National Day Festivities: what are we celebrating?
Today it is public holiday in Belgium. More exactly, it is Belgian National Day! But what has happened on the 21st of July? Why are there celebrations in the city centre? Brussels Express makes it clear to you.
Belgium has not always been an independent country: it acquired its independency and autonomy after the Belgian revolution on the 4th of October 1830. Soon after that, the National Congress was elected and decided -on the 22nd of November 1830- to make of Belgium a constitutional Monarchy rather than a Republic, as many people proposed.
If the Kingdom of Belgium was officially formed in October 1830, why is the current celebration on the 21st of July?As mentioned before, monarchy was decided as political regime in 1830, and in every monarchy, a queen or a king has to take the oath, before reigning over the country. That is why, a bit less than a year after independence, on the 21st of July 1831, Léopold de Saxe-Cobourg took the oath and promised to comply with the Constitution that had been decided by the National congress on 7 February 1831.
The constitution he decided to comply with already seriously limited his powers, as the three powers (executive, legislative, and judiciary) were separated in 1831. On the 21st of July Belgium really became a constitutional monarchy, under the “supervision” of the King.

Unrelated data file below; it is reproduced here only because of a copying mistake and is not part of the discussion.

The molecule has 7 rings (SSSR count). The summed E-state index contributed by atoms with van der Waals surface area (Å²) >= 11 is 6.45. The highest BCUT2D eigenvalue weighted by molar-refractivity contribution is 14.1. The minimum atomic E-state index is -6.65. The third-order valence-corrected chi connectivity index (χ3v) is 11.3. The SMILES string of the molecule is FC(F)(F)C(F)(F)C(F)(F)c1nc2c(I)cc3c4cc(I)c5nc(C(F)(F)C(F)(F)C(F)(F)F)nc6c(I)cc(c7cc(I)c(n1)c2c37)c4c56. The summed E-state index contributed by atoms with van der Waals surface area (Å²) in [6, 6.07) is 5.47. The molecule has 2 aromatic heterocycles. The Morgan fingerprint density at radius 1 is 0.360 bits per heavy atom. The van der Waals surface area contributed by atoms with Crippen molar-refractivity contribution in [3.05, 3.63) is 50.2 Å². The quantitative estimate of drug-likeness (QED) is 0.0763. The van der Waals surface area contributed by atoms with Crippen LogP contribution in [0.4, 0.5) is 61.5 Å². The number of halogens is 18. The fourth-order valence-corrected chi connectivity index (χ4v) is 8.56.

Nonetheless, the story doesn’t end here! The 21st of July has not been a public holiday for more than 50 years since the foundation, and the date itself was not really considered important. During the first decades, the 27th of September used to be the Belgian National Day, as the “September days” led to the Belgian revolution in 1830. On the 27th of May 1890, while Léopold II was reigning over Belgium, a bill passed and made the 21st of July the final “Belgian National Day”, in order to link the national day to the King. And as Belgium has always remained a constitutional Monarchy, the 21st of July has always remained the National day here.
If you have lived in Belgium for more than 4 years, you may know a “funny story” on the 21st of July and the King. Apparently, on the 21st of July 2013, Albert II indeed abdicated from his position and he gave his office to his son, Philippe. Philippe then took the oath on the same day and became King of Belgium exactly 182 years after Léopold de Saxe-Cobourg took his office.
If your friends outside Belgium ask you why you were not working today, you can now introduce them a bit more to the Belgian history…